Supreme Court Declines to Hear Microsoft Appeal in Eolas Case
- By Scott Bekker
The U.S. Supreme Court isn't hearing Microsoft's arguments that any eventual penalty in the Eolas Technologies patent case involving Internet Explorer be cut by about two-thirds.
Supreme Court justices on Monday turned away Microsoft's appeal without comment. At issue is a $521 million award that Microsoft was supposed to pay to the University of California and Eolas Technologies. Eolas owns exclusive rights until 2015 to technology developed at the University of California that allows software applications on the Internet to work seamlessly with Web browsers.
A jury found in favor of Eolas in a federal court case in Illinois in 2003 and the $521 million award emerged from that trial. A federal appeals court overturned the ruling in March, essentially handing a victory to Microsoft. However the appeals court ordered a new jury trial on the patent's validity, leaving Microsoft open to a repeat verdict.
In its appeal to the Supreme Court, Microsoft argued that the award overreached the authority of U.S. patent law and should only cover domestic sales of Windows, rather than global sales. Such a finding could eliminate 64 percent of a future award based on global sales, according to the software giant.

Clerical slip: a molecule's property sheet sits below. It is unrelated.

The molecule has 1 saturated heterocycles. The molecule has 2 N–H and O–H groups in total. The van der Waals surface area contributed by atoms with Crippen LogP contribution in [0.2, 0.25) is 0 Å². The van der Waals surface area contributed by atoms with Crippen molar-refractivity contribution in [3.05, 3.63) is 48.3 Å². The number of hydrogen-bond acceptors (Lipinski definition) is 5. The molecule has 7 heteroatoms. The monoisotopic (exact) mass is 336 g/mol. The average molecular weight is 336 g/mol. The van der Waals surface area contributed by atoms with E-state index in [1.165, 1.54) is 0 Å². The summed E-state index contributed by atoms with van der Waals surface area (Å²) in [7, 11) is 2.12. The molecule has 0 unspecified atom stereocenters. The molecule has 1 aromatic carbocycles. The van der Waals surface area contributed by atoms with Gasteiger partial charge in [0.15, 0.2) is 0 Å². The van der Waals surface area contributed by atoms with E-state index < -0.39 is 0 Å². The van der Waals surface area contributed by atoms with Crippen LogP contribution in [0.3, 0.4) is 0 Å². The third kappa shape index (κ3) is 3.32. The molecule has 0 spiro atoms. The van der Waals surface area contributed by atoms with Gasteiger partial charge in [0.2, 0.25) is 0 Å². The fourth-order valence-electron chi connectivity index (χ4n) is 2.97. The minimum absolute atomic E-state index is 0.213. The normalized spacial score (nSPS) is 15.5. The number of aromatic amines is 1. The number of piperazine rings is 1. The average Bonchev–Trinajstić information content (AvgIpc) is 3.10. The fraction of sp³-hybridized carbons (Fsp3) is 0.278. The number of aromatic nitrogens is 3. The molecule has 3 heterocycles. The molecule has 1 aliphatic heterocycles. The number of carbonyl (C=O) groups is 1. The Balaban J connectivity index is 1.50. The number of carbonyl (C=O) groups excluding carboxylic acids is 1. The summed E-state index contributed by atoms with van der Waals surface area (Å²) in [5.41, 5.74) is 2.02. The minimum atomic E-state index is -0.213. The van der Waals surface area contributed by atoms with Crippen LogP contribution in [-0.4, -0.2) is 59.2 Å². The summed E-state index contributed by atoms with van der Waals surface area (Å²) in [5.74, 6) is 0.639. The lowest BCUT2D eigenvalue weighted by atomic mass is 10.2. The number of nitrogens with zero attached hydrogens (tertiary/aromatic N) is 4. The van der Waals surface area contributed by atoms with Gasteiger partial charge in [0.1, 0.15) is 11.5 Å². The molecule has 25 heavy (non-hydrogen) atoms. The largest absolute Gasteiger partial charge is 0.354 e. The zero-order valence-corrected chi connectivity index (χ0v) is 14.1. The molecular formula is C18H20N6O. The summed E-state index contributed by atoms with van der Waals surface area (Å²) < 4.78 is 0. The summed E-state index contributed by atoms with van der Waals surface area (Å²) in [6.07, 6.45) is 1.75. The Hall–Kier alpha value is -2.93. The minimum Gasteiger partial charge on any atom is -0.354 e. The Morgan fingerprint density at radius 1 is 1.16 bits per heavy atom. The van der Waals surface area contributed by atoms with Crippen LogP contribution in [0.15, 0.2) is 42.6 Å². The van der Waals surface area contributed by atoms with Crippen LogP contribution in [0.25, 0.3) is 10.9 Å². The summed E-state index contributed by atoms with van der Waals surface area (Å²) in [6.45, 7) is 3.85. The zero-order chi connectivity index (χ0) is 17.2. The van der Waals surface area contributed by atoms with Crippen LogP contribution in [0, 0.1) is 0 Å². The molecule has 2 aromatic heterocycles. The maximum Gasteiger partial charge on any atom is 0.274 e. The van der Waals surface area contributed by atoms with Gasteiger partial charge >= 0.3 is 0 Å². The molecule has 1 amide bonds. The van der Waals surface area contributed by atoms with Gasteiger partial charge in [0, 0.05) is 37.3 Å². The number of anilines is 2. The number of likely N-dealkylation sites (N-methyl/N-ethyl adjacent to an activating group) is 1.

More than Microsoft's ample pocketbook is at stake. The case has raised the hackles of Internet experts because of its potential to disrupt current usage of the Internet. Roughly 90 percent of Web surfers use Internet Explorer, and breaking IE's ability to run Internet-based programs could substantially reduce the usefulness of the Web for those users.
However, some industry observers say a parallel process in the U.S. Patent and Trademark Office may lessen the impact of the case. While the office upheld the Eolas patent in September, it also appears to have narrowed the patent in a way that could limit its reach.
No date has been set for the new jury trial in Chicago.
Scott Bekker is editor in chief of Redmond Channel Partner magazine.